iWork. All three apps: Pages, Numbers and Keynote. It’s a shame Apple didn’t have these ready at launch. I use Pages and Numbers daily, but after playing with them on a demo model at the Apple Store a few nights ago, I opted not to install iWork because the apps looked so awful. Is “iWork 12” or “13” or “X” around the corner? Perhaps. But I’ll gratefully settle for a simple Retina update at this point.
Microsoft Office 2011: Like iWork, Office 2011 for the Mac doesn’t look so bad that you can’t use it, but it’s still kind of depressing staring at all that fuzziness. This one’s arguably the most important app in the bunch given Office’s ubiquity, but don’t hold your breath — Microsoft took forever getting a “full screen” update out for Office 2011 after Lion arrived.
Logic Pro. Everyone’s favorite Mac DAW looks pretty abysmal on the Retina Pro. You can mitigate this somewhat by switching the Retina Pro’s display scaling to “Looks like 1920 x 1200,” and Logic Pro is the kind of app that benefits from the extra screen real estate (like Final Cut Pro, which is already optimized), but hello Apple, Retina support please (or, you know, just shock the DAW-verse by releasing a true 64-bit version of Logic Pro — call it “X”? — with Retina support).
Pixelmator. It’s the most popular non-Photoshop Mac image editing app going, one I switched to after discovering Adobe Photoshop CS5 wouldn’t fit comfortably on my MacBook Air’s 1366 x 768 screen. Usable on a Retina Pro? Absolutely, but the toolbar icons are pretty pixelated.
Spotify. Most of the left and righthand interface looks fine, since it uses OS X’s system fonts, but the main window sandwiched between these is full of blurry pictures and fuzzy inline text. If you’re using the freebie version, like me, it’s even worse, with those horizontal/vertical ads now popping up to annoy you and looking terrible.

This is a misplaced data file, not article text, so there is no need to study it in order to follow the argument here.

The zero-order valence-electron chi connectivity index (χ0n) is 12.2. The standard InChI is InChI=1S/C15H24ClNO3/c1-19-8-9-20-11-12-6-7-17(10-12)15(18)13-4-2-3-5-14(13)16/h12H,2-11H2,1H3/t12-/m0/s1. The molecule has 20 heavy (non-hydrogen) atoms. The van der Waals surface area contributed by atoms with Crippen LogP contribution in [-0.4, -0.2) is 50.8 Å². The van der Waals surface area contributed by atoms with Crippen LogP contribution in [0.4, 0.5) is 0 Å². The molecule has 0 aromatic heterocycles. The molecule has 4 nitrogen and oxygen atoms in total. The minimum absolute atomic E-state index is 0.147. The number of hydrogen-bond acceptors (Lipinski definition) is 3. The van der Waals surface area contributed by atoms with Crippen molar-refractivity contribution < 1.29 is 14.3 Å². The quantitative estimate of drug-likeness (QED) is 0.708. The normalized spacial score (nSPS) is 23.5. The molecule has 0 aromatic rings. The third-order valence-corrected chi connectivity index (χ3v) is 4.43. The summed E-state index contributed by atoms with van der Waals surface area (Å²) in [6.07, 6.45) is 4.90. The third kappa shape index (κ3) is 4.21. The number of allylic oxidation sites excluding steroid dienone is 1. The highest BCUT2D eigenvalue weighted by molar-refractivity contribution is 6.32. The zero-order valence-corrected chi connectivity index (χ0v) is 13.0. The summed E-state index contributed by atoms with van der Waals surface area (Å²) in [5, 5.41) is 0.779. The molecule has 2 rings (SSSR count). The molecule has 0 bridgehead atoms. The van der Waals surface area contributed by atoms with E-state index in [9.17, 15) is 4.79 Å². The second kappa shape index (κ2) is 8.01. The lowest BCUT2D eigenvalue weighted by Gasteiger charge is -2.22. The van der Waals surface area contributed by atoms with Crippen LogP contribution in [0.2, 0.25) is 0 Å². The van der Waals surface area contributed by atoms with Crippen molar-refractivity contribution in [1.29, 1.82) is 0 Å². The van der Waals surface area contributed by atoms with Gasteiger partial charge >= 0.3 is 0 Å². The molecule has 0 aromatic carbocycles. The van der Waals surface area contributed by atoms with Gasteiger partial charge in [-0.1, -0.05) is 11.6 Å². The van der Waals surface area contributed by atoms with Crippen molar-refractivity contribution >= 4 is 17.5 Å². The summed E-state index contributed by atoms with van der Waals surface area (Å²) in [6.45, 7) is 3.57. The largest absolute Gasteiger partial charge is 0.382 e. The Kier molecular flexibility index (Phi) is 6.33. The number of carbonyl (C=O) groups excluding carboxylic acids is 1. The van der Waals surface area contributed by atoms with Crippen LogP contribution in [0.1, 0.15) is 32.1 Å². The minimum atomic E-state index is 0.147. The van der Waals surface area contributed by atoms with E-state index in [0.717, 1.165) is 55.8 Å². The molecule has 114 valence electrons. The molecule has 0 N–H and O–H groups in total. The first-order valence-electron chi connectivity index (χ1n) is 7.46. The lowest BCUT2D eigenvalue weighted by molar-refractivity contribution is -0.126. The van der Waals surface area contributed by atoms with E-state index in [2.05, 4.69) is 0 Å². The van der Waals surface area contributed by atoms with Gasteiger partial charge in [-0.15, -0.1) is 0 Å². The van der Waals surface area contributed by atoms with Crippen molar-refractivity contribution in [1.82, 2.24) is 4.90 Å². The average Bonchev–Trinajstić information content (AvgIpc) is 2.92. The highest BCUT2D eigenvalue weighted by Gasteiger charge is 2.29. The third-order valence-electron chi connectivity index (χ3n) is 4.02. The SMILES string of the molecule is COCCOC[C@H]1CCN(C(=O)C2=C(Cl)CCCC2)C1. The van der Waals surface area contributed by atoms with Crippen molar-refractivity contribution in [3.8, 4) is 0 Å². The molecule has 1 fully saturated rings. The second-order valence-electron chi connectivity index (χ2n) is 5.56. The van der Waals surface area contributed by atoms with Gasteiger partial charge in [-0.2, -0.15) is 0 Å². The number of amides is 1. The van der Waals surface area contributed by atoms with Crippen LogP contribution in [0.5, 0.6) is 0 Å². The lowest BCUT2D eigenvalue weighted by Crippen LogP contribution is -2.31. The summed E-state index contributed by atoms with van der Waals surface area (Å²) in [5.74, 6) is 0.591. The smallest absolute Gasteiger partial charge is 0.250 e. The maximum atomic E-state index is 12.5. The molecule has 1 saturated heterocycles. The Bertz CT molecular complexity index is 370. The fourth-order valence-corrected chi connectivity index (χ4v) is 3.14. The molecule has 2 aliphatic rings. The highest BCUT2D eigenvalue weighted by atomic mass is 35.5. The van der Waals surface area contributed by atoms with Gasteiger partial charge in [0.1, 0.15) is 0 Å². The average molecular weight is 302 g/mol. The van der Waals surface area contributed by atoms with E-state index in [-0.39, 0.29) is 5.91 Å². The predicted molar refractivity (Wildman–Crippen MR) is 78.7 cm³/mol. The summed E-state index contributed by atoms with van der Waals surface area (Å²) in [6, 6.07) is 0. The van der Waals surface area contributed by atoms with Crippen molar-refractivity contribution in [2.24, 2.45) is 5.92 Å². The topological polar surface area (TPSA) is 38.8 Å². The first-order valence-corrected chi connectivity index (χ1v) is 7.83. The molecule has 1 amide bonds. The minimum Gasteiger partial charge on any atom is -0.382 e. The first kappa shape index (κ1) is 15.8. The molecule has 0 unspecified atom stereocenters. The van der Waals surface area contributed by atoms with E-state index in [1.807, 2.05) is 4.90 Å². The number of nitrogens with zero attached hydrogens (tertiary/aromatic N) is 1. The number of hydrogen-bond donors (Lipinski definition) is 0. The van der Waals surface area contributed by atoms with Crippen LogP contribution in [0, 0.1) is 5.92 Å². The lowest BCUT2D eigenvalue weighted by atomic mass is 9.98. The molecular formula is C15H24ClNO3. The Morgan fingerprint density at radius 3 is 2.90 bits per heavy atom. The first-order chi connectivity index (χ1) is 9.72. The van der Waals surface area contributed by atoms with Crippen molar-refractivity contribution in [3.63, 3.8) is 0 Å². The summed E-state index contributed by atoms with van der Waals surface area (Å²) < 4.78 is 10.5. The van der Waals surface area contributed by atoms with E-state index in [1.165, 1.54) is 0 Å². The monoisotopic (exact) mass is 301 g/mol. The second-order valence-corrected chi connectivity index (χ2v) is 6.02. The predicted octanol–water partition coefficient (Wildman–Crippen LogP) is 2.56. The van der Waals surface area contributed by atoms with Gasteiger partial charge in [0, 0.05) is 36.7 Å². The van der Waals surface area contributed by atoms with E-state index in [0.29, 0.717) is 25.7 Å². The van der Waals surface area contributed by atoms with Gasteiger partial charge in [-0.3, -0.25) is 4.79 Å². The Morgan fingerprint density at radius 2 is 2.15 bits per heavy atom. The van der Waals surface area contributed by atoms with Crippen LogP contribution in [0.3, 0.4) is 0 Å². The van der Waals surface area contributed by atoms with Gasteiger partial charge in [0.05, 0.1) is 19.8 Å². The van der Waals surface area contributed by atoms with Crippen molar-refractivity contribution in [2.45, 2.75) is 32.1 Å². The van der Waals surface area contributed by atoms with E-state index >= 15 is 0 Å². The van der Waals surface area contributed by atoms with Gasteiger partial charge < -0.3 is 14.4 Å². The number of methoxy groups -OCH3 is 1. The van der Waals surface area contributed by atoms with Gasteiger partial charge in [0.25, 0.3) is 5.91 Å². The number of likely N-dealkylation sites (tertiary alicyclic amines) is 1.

Adobe Photoshop Elements 10. Where’s CS6 on this list? According to Adobe, it will “soon provide unparalleled fidelity, power and precision” on the Retina Pro, so at least it’s confirmed. But Adobe’s said nothing about Photoshop Elements 10, and it’s the more popular tool (number two on Amazon in Mac Software bestsellers). How about a timeframe for this one, Adobe?
Google Chrome. As you’ve heard, Chrome’s pretty fugly-looking on the Retina Pro. Yes, you can fiddle with Retina support in Chrome Canary, but we’re talking pre-beta Chrome here, and who wants that?
HipChat. Never heard of it? It’s an Adobe Air-based group chat tool I use for work, and currently a black and white sea of fuzzed-up text.
AutoCAD 2013. I ran out of apps I actually use at the nine count, so I plucked this from the ether, given its illustrious reputation as the premiere tool for computer-aided drafting and design. After fiddling with the trial version, I can say it fares better than expected, since the drawing area was already designed to scale without blurring. But the interface is full of fuzzy icons and the ViewCube text — used to rotate objects three-dimensionally — is barely legible (and badly aliased) at angles.
Honorable Mentions: Dropbox, Skype, Sophos Anti-Virus. Since these either use system fonts or have minimalist GUI interfaces, it’s really just the menubar icons that need fixing, and they ought to be a snap to update.
What am I missing? If you have a Retina Pro, what’s on your list of “must have now” updates?